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Saturday 19 April 2014

Dealing with dyslexia: Case study

Emma Matthews, 33, from Monkstown, is programme manager with the Career Path for Dyslexia course run by the Dyslexia Association of Ireland. She says she was her own worse enemy at school, yet feels her teachers were too understanding of her different needs in a classroom environment.

"No teenager wants to make a song and dance about themselves, I never liked making a fuss of needing extra time to read or for exams," says Emma.

"You also have a situation today where parents don't like to have their children labelled, and don't make their needs known to teachers," she says.

"I was diagnosed with dyslexia at age seven. Dyslexia runs in the family and the nuns were very quick to pick up on the fact my academic progress wasn't matching my input in the class. At that age I felt special being different from my friends.

"But they didn't know what to do with me in secondary school. To be honest, I was fooling them. I would say I hadn't done an assignment and they'd excuse me. Then I found I could get off homework and it was happy days. I'd tell my parents one thing and my teachers another.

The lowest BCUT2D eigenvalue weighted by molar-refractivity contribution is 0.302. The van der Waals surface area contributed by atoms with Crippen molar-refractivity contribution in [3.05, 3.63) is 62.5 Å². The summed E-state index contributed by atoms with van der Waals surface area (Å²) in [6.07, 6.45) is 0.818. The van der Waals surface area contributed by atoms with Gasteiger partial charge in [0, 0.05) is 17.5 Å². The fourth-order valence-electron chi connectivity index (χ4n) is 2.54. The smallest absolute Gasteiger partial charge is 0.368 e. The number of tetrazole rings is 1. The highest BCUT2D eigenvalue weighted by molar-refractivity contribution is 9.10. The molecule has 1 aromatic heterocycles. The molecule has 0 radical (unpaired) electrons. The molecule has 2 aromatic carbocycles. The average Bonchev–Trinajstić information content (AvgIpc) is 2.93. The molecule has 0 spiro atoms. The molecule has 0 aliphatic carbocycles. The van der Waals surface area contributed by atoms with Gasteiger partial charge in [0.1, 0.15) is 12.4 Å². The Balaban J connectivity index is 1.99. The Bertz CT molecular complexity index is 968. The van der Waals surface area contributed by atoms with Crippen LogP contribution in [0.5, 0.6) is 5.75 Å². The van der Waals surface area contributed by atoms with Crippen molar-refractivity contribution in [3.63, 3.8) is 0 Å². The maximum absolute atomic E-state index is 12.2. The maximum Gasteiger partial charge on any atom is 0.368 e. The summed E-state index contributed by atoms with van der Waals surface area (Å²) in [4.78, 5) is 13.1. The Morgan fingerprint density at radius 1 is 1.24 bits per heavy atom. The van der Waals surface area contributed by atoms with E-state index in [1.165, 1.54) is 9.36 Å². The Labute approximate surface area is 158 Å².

"They exempted me from my Inter Cert and I thought: 'What's the point of being here?' I was spending a lot of time alone in the art room anyway, because I was good at art, and not attending other classes. So I left school at age 16 with no exams under my belt," says Emma.

She goes on: "I have a personality which takes me anywhere so I probably wasn't as frustrated as other people in the same situation. For three years I worked in animation, they were my college years as such. When the company closed I studied music management at Ballyfermot Senior College. I flew through the work projects but again was too proud to ask for extra time for reading in the exams and lost out," says Emma.

"I did spend a few years in New York working in music management. But it was when I did the Career Path for Dyslexia course run by the Dyslexia Association that I really found my niche. I looked around the room and saw people who were so relieved to finally be understood they were tearful. Some have been so affected by living with this difference they are angry and bitter about losing out," she says.

"Dyslexia is an isolating experience. After I completed the course I trained to be a teacher on it. I love it. I never lost my confidence, yet so many people with dyslexia do. Yet with the right support anything is possible. After all, I'm a teacher now," says Emma.

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